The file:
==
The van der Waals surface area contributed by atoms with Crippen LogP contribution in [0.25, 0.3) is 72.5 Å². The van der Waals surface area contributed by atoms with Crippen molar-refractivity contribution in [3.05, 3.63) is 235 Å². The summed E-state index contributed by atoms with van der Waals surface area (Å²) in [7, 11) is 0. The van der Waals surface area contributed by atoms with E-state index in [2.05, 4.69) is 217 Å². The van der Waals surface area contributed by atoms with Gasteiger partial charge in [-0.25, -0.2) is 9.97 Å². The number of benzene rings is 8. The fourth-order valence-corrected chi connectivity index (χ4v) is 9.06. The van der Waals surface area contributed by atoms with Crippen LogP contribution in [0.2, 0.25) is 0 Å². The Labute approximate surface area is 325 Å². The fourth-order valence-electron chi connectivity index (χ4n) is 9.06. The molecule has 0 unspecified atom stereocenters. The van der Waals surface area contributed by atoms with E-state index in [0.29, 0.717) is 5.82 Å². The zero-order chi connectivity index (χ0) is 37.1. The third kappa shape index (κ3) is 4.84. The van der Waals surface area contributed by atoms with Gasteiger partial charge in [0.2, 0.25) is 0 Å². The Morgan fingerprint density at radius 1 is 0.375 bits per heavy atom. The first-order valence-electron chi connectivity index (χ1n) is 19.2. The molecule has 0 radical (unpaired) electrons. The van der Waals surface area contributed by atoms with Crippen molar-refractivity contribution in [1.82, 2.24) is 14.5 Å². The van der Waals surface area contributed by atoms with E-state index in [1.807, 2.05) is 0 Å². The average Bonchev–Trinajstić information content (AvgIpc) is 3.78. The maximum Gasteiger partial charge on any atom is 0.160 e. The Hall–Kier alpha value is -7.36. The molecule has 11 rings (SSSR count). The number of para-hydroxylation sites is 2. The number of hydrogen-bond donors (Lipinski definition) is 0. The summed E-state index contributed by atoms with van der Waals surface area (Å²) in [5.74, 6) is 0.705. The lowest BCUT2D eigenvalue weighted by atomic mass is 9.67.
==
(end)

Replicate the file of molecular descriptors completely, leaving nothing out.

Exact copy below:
The van der Waals surface area contributed by atoms with Crippen LogP contribution in [0.25, 0.3) is 72.5 Å². The van der Waals surface area contributed by atoms with Crippen molar-refractivity contribution in [3.05, 3.63) is 235 Å². The summed E-state index contributed by atoms with van der Waals surface area (Å²) in [7, 11) is 0. The van der Waals surface area contributed by atoms with E-state index in [2.05, 4.69) is 217 Å². The van der Waals surface area contributed by atoms with Gasteiger partial charge in [-0.25, -0.2) is 9.97 Å². The number of benzene rings is 8. The fourth-order valence-corrected chi connectivity index (χ4v) is 9.06. The van der Waals surface area contributed by atoms with Crippen LogP contribution in [0.2, 0.25) is 0 Å². The Labute approximate surface area is 325 Å². The fourth-order valence-electron chi connectivity index (χ4n) is 9.06. The molecule has 0 unspecified atom stereocenters. The van der Waals surface area contributed by atoms with E-state index in [0.29, 0.717) is 5.82 Å². The zero-order chi connectivity index (χ0) is 37.1. The third kappa shape index (κ3) is 4.84. The van der Waals surface area contributed by atoms with Gasteiger partial charge in [0.2, 0.25) is 0 Å². The Morgan fingerprint density at radius 1 is 0.375 bits per heavy atom. The first-order valence-electron chi connectivity index (χ1n) is 19.2. The molecule has 0 radical (unpaired) electrons. The van der Waals surface area contributed by atoms with Crippen molar-refractivity contribution in [1.82, 2.24) is 14.5 Å². The van der Waals surface area contributed by atoms with E-state index in [1.807, 2.05) is 0 Å². The average Bonchev–Trinajstić information content (AvgIpc) is 3.78. The maximum Gasteiger partial charge on any atom is 0.160 e. The Hall–Kier alpha value is -7.36. The molecule has 11 rings (SSSR count). The number of para-hydroxylation sites is 2. The number of hydrogen-bond donors (Lipinski definition) is 0. The summed E-state index contributed by atoms with van der Waals surface area (Å²) in [5.74, 6) is 0.705. The lowest BCUT2D eigenvalue weighted by atomic mass is 9.67.